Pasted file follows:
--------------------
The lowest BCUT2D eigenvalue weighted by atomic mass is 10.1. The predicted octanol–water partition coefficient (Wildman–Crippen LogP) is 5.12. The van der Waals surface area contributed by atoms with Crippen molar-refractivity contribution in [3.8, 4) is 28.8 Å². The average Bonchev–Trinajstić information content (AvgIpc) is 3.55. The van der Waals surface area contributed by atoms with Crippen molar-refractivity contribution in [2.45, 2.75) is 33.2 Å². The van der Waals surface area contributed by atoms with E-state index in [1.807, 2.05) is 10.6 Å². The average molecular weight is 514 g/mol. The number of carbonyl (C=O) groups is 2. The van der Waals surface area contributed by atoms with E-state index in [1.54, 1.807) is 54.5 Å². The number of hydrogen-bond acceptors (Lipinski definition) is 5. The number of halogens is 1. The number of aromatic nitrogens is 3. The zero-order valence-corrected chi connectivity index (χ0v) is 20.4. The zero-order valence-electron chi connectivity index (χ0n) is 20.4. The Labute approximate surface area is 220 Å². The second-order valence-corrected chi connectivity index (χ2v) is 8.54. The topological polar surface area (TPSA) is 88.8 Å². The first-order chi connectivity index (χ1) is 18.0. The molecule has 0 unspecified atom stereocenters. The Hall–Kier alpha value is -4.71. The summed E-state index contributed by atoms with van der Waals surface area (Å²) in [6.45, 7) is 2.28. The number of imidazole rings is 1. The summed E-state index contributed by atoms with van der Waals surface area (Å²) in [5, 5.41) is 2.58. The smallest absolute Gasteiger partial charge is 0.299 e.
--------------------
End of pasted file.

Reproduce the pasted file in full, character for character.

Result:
The lowest BCUT2D eigenvalue weighted by atomic mass is 10.1. The predicted octanol–water partition coefficient (Wildman–Crippen LogP) is 5.12. The van der Waals surface area contributed by atoms with Crippen molar-refractivity contribution in [3.8, 4) is 28.8 Å². The average Bonchev–Trinajstić information content (AvgIpc) is 3.55. The van der Waals surface area contributed by atoms with Crippen molar-refractivity contribution in [2.45, 2.75) is 33.2 Å². The van der Waals surface area contributed by atoms with E-state index in [1.807, 2.05) is 10.6 Å². The average molecular weight is 514 g/mol. The number of carbonyl (C=O) groups is 2. The van der Waals surface area contributed by atoms with E-state index in [1.54, 1.807) is 54.5 Å². The number of hydrogen-bond acceptors (Lipinski definition) is 5. The number of halogens is 1. The number of aromatic nitrogens is 3. The zero-order valence-corrected chi connectivity index (χ0v) is 20.4. The zero-order valence-electron chi connectivity index (χ0n) is 20.4. The Labute approximate surface area is 220 Å². The second-order valence-corrected chi connectivity index (χ2v) is 8.54. The topological polar surface area (TPSA) is 88.8 Å². The first-order chi connectivity index (χ1) is 18.0. The molecule has 0 unspecified atom stereocenters. The Hall–Kier alpha value is -4.71. The summed E-state index contributed by atoms with van der Waals surface area (Å²) in [6.45, 7) is 2.28. The number of imidazole rings is 1. The summed E-state index contributed by atoms with van der Waals surface area (Å²) in [5, 5.41) is 2.58. The smallest absolute Gasteiger partial charge is 0.299 e.